With the Latrobe Valley’s future in the balance, several very experienced local scientists and engineers have had enough – and they’re trying to do something about it.
“We’re like-minded people who want to see the Latrobe Valley progress in a positive way,” said chemical engineer Ron Camier.
“The power industry is being dismantled, but there is a lot of misinformation about the power industry in general and the Latrobe Valley specifically.”
Their group is called Speak for the Valley and its core members are Ray Burgess, a former chemist and materials engineer with the State Electricity Commission and Dave Swainsbury, a former SEC water chemist.
Fellow member Dr Camier previously worked for the SEC, the Victorian Brown Coal Council, the Coal Corporation of Victoria, Brown Coal Liquefaction Victoria, which operated Japan’s coal-to-oil pilot plant in Morwell in the early 1980s, and HRL.
Mr Burgess, who has run the Morwell Newsagency since leaving the SEC, decided to act after customers kept pressing him about the Valley’s future.
To brush up on his knowledge, he attended an engineers’ power conference.
He soon reached the conclusion that, with the energy outlook possibly 40 per cent renewables (mainly wind and solar) and 60 per cent ‘other generation’, no engineer had an alternative to coal for baseload power.
Natural gas was too expensive and nuclear had no ‘social licence’.
“Engineers who accepted that coal was the only option were all too scared to say so – such is the power of the climate lobby over everybody,” Mr Burgess said.
Dr Camier, who now runs a tourism business, said in 2010, the Hazelwood mine was extended to 2030, so last year’s closure wasted 13 years’ infrastructure.
“Rehabilitating the mine will sterilise the mine,” he said, as well as destroying a potential huge extra resource: Driffield to the west could be an open cut mine – “the design has been done for that” – and a third deposit lay under the combined Morwell and Driffield open cuts.
Dr Camier blamed renewables for the dramatic rise in electricity prices.
Solar and wind, which mainly produce in the middle of the day, were supported by subsidies and taxes on the base load power stations.
“The coal stations have to fill in the gaps around it – that’s not how they were designed to operate,” he said.
Their economic viability was hurt as the capital intensive coal stations did not run at a full 100 per cent, and their equipment and the power system were damaged.
“Because these massive systems go up and down in load, that creates what’s called ‘thermal shock’ in the boilers – tonnes of steel work heating and cooling is literally cracking the boilers. When Hazelwood closed, it had four of its eight boilers condemned because they were so badly cracked,” he said.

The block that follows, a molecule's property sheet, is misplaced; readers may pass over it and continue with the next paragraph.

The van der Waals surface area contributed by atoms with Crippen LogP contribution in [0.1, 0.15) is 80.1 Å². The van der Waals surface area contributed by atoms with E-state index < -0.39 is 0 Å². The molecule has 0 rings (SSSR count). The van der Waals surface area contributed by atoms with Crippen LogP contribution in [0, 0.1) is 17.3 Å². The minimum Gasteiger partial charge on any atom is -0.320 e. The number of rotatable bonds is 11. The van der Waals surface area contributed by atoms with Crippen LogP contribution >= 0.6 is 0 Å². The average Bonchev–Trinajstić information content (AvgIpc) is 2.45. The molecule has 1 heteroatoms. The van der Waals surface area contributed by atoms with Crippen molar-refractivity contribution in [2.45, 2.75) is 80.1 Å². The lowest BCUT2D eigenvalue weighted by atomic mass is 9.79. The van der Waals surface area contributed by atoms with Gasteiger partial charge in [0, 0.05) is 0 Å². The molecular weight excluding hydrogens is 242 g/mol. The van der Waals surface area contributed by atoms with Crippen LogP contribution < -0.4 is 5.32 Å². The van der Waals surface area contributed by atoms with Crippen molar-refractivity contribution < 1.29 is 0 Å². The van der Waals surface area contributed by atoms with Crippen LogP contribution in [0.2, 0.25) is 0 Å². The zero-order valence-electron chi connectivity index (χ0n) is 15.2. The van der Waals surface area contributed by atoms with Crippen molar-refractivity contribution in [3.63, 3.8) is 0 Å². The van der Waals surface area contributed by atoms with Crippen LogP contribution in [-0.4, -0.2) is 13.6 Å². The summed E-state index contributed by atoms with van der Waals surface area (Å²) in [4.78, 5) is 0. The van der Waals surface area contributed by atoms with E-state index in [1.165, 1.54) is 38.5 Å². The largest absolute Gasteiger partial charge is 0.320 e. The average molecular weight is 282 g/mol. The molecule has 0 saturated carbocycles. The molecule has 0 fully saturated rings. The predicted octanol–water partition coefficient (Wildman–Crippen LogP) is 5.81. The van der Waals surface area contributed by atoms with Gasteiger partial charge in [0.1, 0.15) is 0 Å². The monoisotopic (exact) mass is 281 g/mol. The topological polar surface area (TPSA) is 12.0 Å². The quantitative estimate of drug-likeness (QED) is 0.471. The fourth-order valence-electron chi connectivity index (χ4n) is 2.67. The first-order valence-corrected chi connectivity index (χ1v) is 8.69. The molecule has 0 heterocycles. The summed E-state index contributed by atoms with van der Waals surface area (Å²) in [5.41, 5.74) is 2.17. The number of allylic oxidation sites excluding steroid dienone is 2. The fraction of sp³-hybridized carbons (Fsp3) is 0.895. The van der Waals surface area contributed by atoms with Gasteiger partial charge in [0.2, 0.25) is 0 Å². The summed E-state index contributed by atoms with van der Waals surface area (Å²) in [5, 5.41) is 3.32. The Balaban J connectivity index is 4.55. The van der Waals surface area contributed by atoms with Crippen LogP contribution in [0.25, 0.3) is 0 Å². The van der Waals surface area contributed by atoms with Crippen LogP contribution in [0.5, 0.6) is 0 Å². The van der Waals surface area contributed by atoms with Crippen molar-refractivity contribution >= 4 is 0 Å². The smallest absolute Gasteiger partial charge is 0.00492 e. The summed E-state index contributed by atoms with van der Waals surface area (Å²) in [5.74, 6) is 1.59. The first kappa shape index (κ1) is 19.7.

Renewables were not replacing baseload, but displacing it.
There was more demand for peak load, which was mostly done with gas.
“Natural gas is replacing brown coal, rather than renewables, and it’s far more expensive,” Dr Camier said.
He said the HELE (high efficiency, low emissions) brown coal stations in Germany were lowering emissions and were a model for the Valley’s high moisture coal.
These were all improvements, but the better technology was developed in Australia by HRL – integrated drying and gasification combined cycle.
“This unique technology produces 30 per cent more electricity from the same amount of coal as conventional brown coal power station, and thus 30 per cent less CO2,” he said.
“You could combine some of the HELE improvements with the IDGCC plant as well. It’s not one or the other.”
HRL had planned to build a 600MW demonstration plant a decade ago.
The Gillard government, backed by the Greens, would only allow a 300MW plant, but HRL said that did not have economy of scale to make it work.
The subsequent requirement that 600MW of conventional power be shut down as compensation was impossible.
HRL owned the 430MW Energy Brix (Morwell) power station, but that was not enough.
“We would have had to shut down someone else’s power station, which HRL of course could not do,” he said.
Dr Camier said coal as a high-grade energy source had more energy intensity than a low-grade form of energy such as renewables.
A flame more than 1000 degrees inside a boiler was a concentrated energy source, whereas solar, with maybe 30-35 degrees, was inherently inefficient.
Similarly, a steam turbine spinning with 3600rpm and high-pressure steam was more concentrated than a wind generator.
No matter how cheap the solar panels or wind turbines, “you’ve got to concentrate the energy,” Dr Camier said.
“To compensate, you need vast areas of solar panels and wind turbines to get relatively small amounts of electricity.”
He said he still talked with former Japanese colleagues.
“Some work as consultants for companies that are very interested in brown coal, they know the value of the coal resource in Victoria and are still actively working on ways to utilise it. They don’t want to just leave it in the ground,” Dr Camier said.
“Rather than gases like hydrogen, I would opt for liquid fuel like methanol, which is very cheap to manufacture and can be converted to other fuels and chemicals, and easy to transport. They are also looking at solid fuels to transport to Japan.”